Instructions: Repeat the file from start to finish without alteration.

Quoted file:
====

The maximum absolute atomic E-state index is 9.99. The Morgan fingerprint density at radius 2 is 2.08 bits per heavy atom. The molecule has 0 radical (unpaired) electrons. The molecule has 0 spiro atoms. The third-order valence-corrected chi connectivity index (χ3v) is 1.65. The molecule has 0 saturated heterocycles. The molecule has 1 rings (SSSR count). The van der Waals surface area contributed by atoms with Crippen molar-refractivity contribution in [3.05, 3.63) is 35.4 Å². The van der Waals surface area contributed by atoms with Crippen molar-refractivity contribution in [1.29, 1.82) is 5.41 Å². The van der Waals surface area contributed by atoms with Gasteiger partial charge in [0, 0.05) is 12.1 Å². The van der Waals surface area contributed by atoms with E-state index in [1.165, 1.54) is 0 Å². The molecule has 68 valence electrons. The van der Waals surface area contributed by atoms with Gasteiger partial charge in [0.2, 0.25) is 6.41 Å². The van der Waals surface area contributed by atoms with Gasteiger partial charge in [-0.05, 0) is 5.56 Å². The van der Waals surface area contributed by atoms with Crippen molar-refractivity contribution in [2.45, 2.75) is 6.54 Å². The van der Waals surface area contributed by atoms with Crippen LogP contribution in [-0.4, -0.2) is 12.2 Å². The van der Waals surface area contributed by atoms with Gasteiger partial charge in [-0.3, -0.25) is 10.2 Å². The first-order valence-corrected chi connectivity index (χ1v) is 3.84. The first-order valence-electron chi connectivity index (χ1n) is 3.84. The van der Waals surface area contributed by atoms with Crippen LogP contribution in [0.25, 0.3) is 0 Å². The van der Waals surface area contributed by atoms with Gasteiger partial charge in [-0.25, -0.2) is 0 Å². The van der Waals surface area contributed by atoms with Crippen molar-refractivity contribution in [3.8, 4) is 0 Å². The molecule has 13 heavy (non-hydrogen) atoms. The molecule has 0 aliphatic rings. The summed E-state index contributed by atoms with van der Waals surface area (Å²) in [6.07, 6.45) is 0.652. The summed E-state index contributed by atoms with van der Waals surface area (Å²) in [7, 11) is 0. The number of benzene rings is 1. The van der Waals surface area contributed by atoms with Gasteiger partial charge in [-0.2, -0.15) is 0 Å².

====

The maximum absolute atomic E-state index is 9.99. The Morgan fingerprint density at radius 2 is 2.08 bits per heavy atom. The molecule has 0 radical (unpaired) electrons. The molecule has 0 spiro atoms. The third-order valence-corrected chi connectivity index (χ3v) is 1.65. The molecule has 0 saturated heterocycles. The molecule has 1 rings (SSSR count). The van der Waals surface area contributed by atoms with Crippen molar-refractivity contribution in [3.05, 3.63) is 35.4 Å². The van der Waals surface area contributed by atoms with Crippen molar-refractivity contribution in [1.29, 1.82) is 5.41 Å². The van der Waals surface area contributed by atoms with Gasteiger partial charge in [0, 0.05) is 12.1 Å². The van der Waals surface area contributed by atoms with E-state index in [1.165, 1.54) is 0 Å². The molecule has 68 valence electrons. The van der Waals surface area contributed by atoms with Gasteiger partial charge in [0.2, 0.25) is 6.41 Å². The van der Waals surface area contributed by atoms with Gasteiger partial charge in [-0.05, 0) is 5.56 Å². The van der Waals surface area contributed by atoms with Crippen molar-refractivity contribution in [2.45, 2.75) is 6.54 Å². The van der Waals surface area contributed by atoms with Crippen LogP contribution in [-0.4, -0.2) is 12.2 Å². The van der Waals surface area contributed by atoms with Gasteiger partial charge in [-0.3, -0.25) is 10.2 Å². The first-order valence-corrected chi connectivity index (χ1v) is 3.84. The first-order valence-electron chi connectivity index (χ1n) is 3.84. The van der Waals surface area contributed by atoms with Crippen LogP contribution in [0.25, 0.3) is 0 Å². The van der Waals surface area contributed by atoms with Gasteiger partial charge in [-0.25, -0.2) is 0 Å². The van der Waals surface area contributed by atoms with Crippen molar-refractivity contribution in [3.8, 4) is 0 Å². The molecule has 13 heavy (non-hydrogen) atoms. The molecule has 0 aliphatic rings. The summed E-state index contributed by atoms with van der Waals surface area (Å²) in [6.07, 6.45) is 0.652. The summed E-state index contributed by atoms with van der Waals surface area (Å²) in [7, 11) is 0. The number of benzene rings is 1. The van der Waals surface area contributed by atoms with Gasteiger partial charge in [-0.2, -0.15) is 0 Å².